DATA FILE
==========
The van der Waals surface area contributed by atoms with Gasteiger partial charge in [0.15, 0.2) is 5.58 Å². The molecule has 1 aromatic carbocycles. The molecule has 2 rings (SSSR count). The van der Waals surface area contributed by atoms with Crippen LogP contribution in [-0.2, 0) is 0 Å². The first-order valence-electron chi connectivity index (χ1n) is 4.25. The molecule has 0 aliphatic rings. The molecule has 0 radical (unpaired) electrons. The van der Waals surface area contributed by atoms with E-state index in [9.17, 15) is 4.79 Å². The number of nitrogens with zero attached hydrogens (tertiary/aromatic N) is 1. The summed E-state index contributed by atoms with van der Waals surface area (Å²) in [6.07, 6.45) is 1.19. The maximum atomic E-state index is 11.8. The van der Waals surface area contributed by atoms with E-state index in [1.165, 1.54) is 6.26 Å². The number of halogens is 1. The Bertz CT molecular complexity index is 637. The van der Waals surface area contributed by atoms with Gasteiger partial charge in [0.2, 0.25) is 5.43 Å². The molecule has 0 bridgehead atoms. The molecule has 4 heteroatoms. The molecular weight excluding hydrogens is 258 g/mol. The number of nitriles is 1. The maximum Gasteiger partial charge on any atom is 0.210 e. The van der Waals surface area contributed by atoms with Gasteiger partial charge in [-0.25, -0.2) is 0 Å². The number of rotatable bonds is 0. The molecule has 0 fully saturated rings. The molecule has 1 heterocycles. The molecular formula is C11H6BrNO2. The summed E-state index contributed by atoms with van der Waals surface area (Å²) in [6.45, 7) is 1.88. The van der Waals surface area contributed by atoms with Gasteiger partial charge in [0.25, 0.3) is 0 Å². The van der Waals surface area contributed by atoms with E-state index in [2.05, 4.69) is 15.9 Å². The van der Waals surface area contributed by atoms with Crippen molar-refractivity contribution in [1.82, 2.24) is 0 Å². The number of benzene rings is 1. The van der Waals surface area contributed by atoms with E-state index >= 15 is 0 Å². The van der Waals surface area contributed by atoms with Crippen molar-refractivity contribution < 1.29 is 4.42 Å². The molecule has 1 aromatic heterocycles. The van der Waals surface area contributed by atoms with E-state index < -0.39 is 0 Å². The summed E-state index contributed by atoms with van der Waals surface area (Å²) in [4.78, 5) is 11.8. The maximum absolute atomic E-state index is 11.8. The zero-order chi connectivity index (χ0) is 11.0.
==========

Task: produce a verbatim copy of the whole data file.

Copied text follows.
The van der Waals surface area contributed by atoms with Gasteiger partial charge in [0.15, 0.2) is 5.58 Å². The molecule has 1 aromatic carbocycles. The molecule has 2 rings (SSSR count). The van der Waals surface area contributed by atoms with Crippen LogP contribution in [-0.2, 0) is 0 Å². The first-order valence-electron chi connectivity index (χ1n) is 4.25. The molecule has 0 aliphatic rings. The molecule has 0 radical (unpaired) electrons. The van der Waals surface area contributed by atoms with E-state index in [9.17, 15) is 4.79 Å². The number of nitrogens with zero attached hydrogens (tertiary/aromatic N) is 1. The summed E-state index contributed by atoms with van der Waals surface area (Å²) in [6.07, 6.45) is 1.19. The maximum atomic E-state index is 11.8. The van der Waals surface area contributed by atoms with E-state index in [1.165, 1.54) is 6.26 Å². The number of halogens is 1. The Bertz CT molecular complexity index is 637. The van der Waals surface area contributed by atoms with Gasteiger partial charge in [0.2, 0.25) is 5.43 Å². The molecule has 0 bridgehead atoms. The molecule has 4 heteroatoms. The molecular weight excluding hydrogens is 258 g/mol. The number of nitriles is 1. The maximum Gasteiger partial charge on any atom is 0.210 e. The van der Waals surface area contributed by atoms with Gasteiger partial charge in [-0.25, -0.2) is 0 Å². The number of rotatable bonds is 0. The molecule has 0 fully saturated rings. The molecule has 1 heterocycles. The molecular formula is C11H6BrNO2. The summed E-state index contributed by atoms with van der Waals surface area (Å²) in [6.45, 7) is 1.88. The van der Waals surface area contributed by atoms with Gasteiger partial charge in [0.25, 0.3) is 0 Å². The van der Waals surface area contributed by atoms with E-state index in [2.05, 4.69) is 15.9 Å². The van der Waals surface area contributed by atoms with Crippen molar-refractivity contribution in [1.82, 2.24) is 0 Å². The number of benzene rings is 1. The van der Waals surface area contributed by atoms with E-state index >= 15 is 0 Å². The van der Waals surface area contributed by atoms with Crippen molar-refractivity contribution < 1.29 is 4.42 Å². The molecule has 1 aromatic heterocycles. The van der Waals surface area contributed by atoms with E-state index < -0.39 is 0 Å². The summed E-state index contributed by atoms with van der Waals surface area (Å²) in [4.78, 5) is 11.8. The maximum absolute atomic E-state index is 11.8. The zero-order chi connectivity index (χ0) is 11.0.